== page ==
The Truth About St. John's Vision of 'Apocalypse'

by Lyndon H. LaRouche, Jr.
New Solidarity, Feb. 16, 1987.

Among this week's readings from the British and French daily press, I note two prominent items on the subject of witchcraft, and, in London's Independent, what is, quite literally, a book review of St. John's Revelation. The Apocalypse, reviewed by Marina Warner. Warner identifies some of the worst of the popularized opinions on the Apocalypse's supposed symbolisms, and concludes with her own view, the latter not properly classed as "better" than the others, but perhaps "less worse."
The insistent intrusion of such themes into the daily press and other encounters, is to be expected these days. Not only are the presently passing days hard times for most around the world. Most typical of the state of current history, is the bearded Jeremiah of a religious fundamentalist, U.S. Surgeon-General C. Everett Koop, warning of an AIDS apocalypse, and yet insisting that the U.S. federal government should not fritter away its funds attempting to resist this pandemic. When all governments show themselves so horrifyingly impotent in face of this, and sundry other civilization-threatening conditions, the popular mind tends to be persuaded that governments are less than useless, and that only miraculous, divine intervention can save mankind, or themselves, from extinction.
St John's Apocalypse is the most controversial text of the New Testament. This controversy stems from two categories of causes. On the one hand, it was the most explicitly political book of the New Testament at the time it was written, and remains so in the world's present circumstances. Also, because most theologians are either ignorant of the explicitly political implications, or wish to avoid them, the Apocalypse is misread, and misinterpreted as either an allegorical or mystically symbolical writing. On the latter account, most of what is heard from the popular pulpits on the subject of the book's place in "Biblical prophecy," is theologically nonsense, and too often dangerously so.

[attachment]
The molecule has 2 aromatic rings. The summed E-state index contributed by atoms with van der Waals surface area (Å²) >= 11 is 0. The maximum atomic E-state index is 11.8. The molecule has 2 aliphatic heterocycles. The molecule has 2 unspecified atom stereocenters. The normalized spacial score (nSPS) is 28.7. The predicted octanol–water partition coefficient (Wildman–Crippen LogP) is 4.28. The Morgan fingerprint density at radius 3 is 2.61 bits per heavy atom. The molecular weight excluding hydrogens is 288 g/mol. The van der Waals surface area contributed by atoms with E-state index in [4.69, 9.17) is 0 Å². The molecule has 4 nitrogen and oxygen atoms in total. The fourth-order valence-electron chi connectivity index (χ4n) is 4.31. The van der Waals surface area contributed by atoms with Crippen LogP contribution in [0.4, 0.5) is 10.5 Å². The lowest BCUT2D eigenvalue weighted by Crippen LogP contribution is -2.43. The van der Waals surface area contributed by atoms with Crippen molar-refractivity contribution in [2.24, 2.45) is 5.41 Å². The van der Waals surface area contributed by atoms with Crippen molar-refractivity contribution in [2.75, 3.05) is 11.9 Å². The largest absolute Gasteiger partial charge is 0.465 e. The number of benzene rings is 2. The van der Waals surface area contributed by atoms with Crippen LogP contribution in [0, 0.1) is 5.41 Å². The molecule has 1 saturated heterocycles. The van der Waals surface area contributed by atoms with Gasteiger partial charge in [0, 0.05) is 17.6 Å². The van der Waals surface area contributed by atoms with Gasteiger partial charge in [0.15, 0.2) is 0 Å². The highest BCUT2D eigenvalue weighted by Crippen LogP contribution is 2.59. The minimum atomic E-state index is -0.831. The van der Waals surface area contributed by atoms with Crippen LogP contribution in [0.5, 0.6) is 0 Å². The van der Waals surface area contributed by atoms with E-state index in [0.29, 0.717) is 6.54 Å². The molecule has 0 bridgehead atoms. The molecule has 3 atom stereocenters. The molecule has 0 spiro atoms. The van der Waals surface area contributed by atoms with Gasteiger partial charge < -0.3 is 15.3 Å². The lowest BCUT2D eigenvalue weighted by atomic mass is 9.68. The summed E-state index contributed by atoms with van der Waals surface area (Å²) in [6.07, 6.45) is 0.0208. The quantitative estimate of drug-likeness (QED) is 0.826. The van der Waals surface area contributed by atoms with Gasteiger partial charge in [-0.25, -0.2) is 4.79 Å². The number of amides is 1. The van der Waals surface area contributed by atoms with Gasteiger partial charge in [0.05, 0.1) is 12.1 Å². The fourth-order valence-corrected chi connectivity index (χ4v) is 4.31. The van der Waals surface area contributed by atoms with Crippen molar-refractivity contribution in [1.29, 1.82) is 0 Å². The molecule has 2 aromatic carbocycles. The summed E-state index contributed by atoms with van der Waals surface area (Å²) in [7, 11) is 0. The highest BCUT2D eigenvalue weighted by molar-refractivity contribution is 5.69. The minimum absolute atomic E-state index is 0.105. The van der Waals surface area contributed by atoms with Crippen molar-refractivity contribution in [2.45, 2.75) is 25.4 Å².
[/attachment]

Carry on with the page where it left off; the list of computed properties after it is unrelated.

Since the time of St. Augustine, Western European civilization, including that introduced to the Americas since 1492, has been wracked chiefly by a persisting struggle between the followers of Augustinus and those who have sought to make ancient Roman society and its philosophy of law the model for modern statecraft and philosophy in general. The tradition of Augustinus' influence represents tbe Good, and the advocacy of the model of Roman culture typifies Evil. That was the case as St John confronted it during the first century A.D.; that is the case today.

Not Symbol, Nor Allegory

If the Apocalypse is read in terms of the concrete realities of the century it was written, there is no part of that book which is either allegorical or symbolic. The same kinds of forces which John identified as arrayed in support of the "Whore of Babylon" then, are the concrete forces of Evil in the world of today. The outstanding difference is, today, that the inevitable decisive battle between Good and Evil, which John foresaw implicit in the nature of the contending forces then, is now coming to a head. In that political-historical sense, the Apocalypse might be called a "prophecy"; in any different sense, it is not.
The proper standpoint for reading the book, is usefully identified by reference to the themes of Friedrich Schiller's outline of the principles of a science of universal history. That is to emphasize, that there are certain elementary principles which underlie and determine the course of all human history, principles which persist in their full efficiency, no matter what changes in personalities, existence of nations, or forms of political institutions appear. If the Apocalypse is read from the standpoint identified by Schiller, and is also understood by aid of mastery of the work of such exemplary theologians as St. Augustine and Nicolaus of Cusa, we may see that what John reveals, is both the very essence of the contest between Good and Evil, and how, because of that essence, the outcome of this struggle must be ultimately determined.